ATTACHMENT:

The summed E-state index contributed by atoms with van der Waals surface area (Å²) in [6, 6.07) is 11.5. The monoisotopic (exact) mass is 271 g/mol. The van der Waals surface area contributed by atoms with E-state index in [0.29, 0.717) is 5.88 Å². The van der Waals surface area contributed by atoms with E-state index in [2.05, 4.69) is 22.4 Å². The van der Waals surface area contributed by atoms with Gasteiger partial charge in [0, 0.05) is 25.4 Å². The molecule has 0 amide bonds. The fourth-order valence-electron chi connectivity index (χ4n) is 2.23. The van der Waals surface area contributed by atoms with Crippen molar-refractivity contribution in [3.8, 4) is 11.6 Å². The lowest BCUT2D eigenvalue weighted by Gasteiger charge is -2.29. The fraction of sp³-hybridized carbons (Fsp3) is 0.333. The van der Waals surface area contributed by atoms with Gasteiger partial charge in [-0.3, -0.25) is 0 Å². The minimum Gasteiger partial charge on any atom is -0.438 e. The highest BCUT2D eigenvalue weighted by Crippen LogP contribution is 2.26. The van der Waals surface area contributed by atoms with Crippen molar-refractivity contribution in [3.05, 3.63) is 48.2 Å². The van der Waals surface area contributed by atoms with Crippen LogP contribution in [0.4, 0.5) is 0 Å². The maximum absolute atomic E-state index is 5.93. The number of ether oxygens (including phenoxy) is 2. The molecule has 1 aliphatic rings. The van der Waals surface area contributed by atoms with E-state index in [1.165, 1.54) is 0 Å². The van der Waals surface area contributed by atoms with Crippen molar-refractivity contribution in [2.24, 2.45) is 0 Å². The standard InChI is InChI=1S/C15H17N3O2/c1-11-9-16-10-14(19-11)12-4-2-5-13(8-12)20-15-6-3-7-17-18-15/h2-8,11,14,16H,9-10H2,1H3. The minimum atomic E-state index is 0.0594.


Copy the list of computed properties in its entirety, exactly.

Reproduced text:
The summed E-state index contributed by atoms with van der Waals surface area (Å²) in [6, 6.07) is 11.5. The monoisotopic (exact) mass is 271 g/mol. The van der Waals surface area contributed by atoms with E-state index in [0.29, 0.717) is 5.88 Å². The van der Waals surface area contributed by atoms with E-state index in [2.05, 4.69) is 22.4 Å². The van der Waals surface area contributed by atoms with Gasteiger partial charge in [0, 0.05) is 25.4 Å². The molecule has 0 amide bonds. The fourth-order valence-electron chi connectivity index (χ4n) is 2.23. The van der Waals surface area contributed by atoms with Crippen molar-refractivity contribution in [3.8, 4) is 11.6 Å². The lowest BCUT2D eigenvalue weighted by Gasteiger charge is -2.29. The fraction of sp³-hybridized carbons (Fsp3) is 0.333. The van der Waals surface area contributed by atoms with Gasteiger partial charge in [-0.3, -0.25) is 0 Å². The minimum Gasteiger partial charge on any atom is -0.438 e. The highest BCUT2D eigenvalue weighted by Crippen LogP contribution is 2.26. The van der Waals surface area contributed by atoms with Crippen molar-refractivity contribution in [3.05, 3.63) is 48.2 Å². The van der Waals surface area contributed by atoms with Crippen LogP contribution in [0.4, 0.5) is 0 Å². The maximum absolute atomic E-state index is 5.93. The number of ether oxygens (including phenoxy) is 2. The molecule has 1 aliphatic rings. The van der Waals surface area contributed by atoms with E-state index in [1.165, 1.54) is 0 Å². The van der Waals surface area contributed by atoms with Crippen molar-refractivity contribution in [2.24, 2.45) is 0 Å². The standard InChI is InChI=1S/C15H17N3O2/c1-11-9-16-10-14(19-11)12-4-2-5-13(8-12)20-15-6-3-7-17-18-15/h2-8,11,14,16H,9-10H2,1H3. The minimum atomic E-state index is 0.0594.